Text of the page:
Comedy writer debuts weepiest film at Sundance
You may not know the name Chris Kelly, but you probably know his work. I mean, who didn’t love the Adele Thanksgiving sketch on SNL this fall or the Beygency skit a few years back. Both were written by SNL alum Chris Kelly. And now he’s moved on to feature films, in a big way. For his first foray into filmmaking, he decided to take on an all-too-familiar genre: the cancer drama.
Billed as a semi-autobiographical dramedy, Other People follows David (Jesse Plemons) a New York comedy writer who moves home after his mother is diagnosed with a rare form of cancer. The movie takes place over a year with this family, from the time David moves home to when his mother finally succumbs to her disease (no spoilers, I promise it’s revealed in the first scene).
Molly Shannon was stunning as David’s mother, Joanne. She carried the film to places it would not otherwise have gone. Almost all the emotion was directed by her character.
While Jesse Plemons was clearly meant to be a flawed protagonist on his way to redemption, he never quiet reached that cathartic release. I was hoping for a heart-wrenching and lonely moment, a la Joseph-Gordon Levitt screaming in the car in 50/50. But the closest we got was a drunken rage during a late-night trip to the supermarket, which he brought on himself. The film culminates with a scene in which he seems to make amends due to guilt rather than self-realization.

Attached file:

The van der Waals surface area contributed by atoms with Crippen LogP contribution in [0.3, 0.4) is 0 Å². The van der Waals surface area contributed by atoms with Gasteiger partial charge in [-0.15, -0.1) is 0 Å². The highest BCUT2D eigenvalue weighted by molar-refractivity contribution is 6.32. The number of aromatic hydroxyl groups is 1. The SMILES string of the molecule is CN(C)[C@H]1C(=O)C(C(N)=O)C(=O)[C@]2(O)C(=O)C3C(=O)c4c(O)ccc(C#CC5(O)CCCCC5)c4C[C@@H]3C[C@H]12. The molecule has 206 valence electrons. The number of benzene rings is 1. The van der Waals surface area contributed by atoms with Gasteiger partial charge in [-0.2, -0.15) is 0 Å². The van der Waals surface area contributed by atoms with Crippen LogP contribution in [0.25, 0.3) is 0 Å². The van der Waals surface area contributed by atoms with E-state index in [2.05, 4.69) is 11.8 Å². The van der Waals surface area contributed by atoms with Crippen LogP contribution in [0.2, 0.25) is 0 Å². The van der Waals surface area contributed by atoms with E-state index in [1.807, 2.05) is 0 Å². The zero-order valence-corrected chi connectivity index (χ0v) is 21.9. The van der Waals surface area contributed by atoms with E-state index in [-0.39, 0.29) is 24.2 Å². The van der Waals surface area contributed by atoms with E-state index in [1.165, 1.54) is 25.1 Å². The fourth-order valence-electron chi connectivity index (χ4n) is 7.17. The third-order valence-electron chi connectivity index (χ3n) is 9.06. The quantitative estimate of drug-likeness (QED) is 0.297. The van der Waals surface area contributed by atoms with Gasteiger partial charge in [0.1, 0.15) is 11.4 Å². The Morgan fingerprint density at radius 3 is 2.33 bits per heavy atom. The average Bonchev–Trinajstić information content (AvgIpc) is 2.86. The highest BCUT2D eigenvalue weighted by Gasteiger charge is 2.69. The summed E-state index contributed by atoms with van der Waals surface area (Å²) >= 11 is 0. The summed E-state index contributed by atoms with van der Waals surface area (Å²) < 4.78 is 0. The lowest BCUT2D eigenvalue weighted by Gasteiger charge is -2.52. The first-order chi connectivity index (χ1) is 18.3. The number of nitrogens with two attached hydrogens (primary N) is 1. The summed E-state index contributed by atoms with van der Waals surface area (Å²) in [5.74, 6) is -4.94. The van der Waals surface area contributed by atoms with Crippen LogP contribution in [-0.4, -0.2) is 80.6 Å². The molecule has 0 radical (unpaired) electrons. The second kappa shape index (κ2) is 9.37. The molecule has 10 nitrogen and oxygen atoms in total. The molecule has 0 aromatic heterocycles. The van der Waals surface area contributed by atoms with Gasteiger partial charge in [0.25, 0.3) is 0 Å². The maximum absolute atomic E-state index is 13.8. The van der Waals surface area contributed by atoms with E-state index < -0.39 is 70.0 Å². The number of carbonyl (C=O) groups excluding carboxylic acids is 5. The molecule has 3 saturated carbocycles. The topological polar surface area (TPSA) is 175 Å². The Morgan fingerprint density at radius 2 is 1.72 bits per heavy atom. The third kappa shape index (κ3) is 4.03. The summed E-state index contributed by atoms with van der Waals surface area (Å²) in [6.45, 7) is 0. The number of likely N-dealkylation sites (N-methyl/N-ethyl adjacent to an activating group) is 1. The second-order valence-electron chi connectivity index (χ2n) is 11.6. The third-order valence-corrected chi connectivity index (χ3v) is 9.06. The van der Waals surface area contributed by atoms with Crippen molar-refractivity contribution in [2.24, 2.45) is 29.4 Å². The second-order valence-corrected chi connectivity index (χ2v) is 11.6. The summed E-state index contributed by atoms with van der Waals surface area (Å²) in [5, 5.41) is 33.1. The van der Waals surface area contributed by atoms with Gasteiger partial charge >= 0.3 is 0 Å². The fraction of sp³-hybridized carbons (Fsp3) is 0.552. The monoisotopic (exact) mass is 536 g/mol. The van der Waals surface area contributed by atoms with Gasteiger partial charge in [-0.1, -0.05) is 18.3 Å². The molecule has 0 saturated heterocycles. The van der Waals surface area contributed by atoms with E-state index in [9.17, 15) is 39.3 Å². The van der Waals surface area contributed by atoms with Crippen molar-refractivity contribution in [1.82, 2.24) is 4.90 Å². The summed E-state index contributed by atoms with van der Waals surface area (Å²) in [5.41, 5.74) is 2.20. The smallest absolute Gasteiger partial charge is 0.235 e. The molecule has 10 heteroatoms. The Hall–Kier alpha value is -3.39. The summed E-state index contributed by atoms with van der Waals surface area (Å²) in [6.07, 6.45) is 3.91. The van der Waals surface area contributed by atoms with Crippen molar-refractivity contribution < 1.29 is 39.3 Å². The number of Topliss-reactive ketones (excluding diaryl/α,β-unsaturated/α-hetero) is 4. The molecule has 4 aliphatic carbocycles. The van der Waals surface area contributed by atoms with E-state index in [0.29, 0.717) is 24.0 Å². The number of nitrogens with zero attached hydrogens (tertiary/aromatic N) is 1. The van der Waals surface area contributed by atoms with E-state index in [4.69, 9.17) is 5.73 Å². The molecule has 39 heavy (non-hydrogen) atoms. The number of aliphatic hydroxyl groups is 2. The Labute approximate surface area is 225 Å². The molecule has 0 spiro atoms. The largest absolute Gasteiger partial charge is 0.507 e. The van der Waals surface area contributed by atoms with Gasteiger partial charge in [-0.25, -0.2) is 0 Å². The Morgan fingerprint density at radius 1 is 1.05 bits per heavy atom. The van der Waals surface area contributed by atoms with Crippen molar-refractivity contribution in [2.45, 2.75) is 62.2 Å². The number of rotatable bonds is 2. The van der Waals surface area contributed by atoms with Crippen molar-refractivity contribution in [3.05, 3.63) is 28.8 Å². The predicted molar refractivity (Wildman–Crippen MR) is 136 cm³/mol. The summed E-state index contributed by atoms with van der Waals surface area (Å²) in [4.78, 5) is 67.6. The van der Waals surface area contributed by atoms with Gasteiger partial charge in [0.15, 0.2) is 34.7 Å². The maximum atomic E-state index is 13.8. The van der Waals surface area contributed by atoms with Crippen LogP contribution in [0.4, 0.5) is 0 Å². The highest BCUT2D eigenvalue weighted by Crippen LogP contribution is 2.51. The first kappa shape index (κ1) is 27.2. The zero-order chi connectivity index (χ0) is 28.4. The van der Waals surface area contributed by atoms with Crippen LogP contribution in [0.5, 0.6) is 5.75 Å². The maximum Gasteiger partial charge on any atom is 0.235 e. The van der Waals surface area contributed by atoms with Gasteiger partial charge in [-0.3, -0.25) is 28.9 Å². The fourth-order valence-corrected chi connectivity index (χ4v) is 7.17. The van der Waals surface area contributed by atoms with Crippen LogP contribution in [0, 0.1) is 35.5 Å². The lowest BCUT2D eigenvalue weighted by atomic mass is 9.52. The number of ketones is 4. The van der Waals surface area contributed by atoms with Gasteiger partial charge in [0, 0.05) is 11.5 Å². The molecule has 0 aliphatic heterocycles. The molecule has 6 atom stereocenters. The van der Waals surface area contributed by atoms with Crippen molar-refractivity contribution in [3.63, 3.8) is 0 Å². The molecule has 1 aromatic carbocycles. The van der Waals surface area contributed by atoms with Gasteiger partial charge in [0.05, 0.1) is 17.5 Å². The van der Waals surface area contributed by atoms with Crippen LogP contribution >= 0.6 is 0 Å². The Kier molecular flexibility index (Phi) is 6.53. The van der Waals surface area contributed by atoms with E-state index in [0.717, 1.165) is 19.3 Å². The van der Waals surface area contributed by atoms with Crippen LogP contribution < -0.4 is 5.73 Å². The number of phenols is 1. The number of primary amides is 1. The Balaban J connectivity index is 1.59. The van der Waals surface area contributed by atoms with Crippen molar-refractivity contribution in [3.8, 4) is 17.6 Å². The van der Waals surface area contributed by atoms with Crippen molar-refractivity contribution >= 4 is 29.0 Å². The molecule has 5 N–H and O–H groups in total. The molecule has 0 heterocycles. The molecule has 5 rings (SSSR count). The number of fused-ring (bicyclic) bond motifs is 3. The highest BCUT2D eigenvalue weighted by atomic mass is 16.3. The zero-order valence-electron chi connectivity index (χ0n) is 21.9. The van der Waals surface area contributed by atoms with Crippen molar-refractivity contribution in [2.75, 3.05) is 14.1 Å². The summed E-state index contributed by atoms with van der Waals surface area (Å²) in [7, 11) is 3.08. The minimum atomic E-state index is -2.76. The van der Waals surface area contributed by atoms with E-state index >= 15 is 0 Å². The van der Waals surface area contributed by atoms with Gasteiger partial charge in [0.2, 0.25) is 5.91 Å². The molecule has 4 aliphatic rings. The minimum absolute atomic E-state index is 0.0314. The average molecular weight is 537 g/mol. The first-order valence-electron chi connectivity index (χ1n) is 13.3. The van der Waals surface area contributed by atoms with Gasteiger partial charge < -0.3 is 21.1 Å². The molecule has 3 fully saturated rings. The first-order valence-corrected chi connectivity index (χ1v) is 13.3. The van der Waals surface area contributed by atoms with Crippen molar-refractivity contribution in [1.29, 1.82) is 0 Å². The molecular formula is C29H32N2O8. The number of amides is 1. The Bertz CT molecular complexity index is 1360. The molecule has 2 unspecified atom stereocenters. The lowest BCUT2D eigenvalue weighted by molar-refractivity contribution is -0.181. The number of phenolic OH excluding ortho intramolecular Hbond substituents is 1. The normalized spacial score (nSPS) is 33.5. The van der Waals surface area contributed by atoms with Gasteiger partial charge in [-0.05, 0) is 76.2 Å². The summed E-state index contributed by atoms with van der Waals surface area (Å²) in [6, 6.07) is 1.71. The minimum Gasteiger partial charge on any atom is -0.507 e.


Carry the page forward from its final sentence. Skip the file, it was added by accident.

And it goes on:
As would be expected from an SNL alum, Other People was overflowing with laughs. The humor was in the little things, the day-to-day that everyone can relate to: a cashier ringing you up at the pace of molasses or an old man standing just a little too close to you at the bar.
While his comedic-style was funny and fresh, in some ways Chris Kelly also played it safe with his use of humor. Given his comedic background, I was hoping Kelly would poke some fun at the ever-growing ranks of cancer dramas, but there was no indication that he was trying to push the boundaries of our expectations. The humor remained in the family dynamic and day-to-day activities, rather than being self-aware of the genre itself.
And don’t get me wrong, I bawled my eyes out as Molly Shannon has her last moments with her son, and I laughed so hard it hurt when an oblivious family friend leaves a rambling voicemail while going through a drive-thru. All the emotions were there in full force. The entire audience clearly reacted emotionally to Kelly’s film (about half of the audience questions during the Q&A after the screening were not in fact questions but rather congratulatory statements about the success of his film). While Other People isn’t perfect, it was definitely personal and it’s elements of humor, love, and loss will strike close to home for many.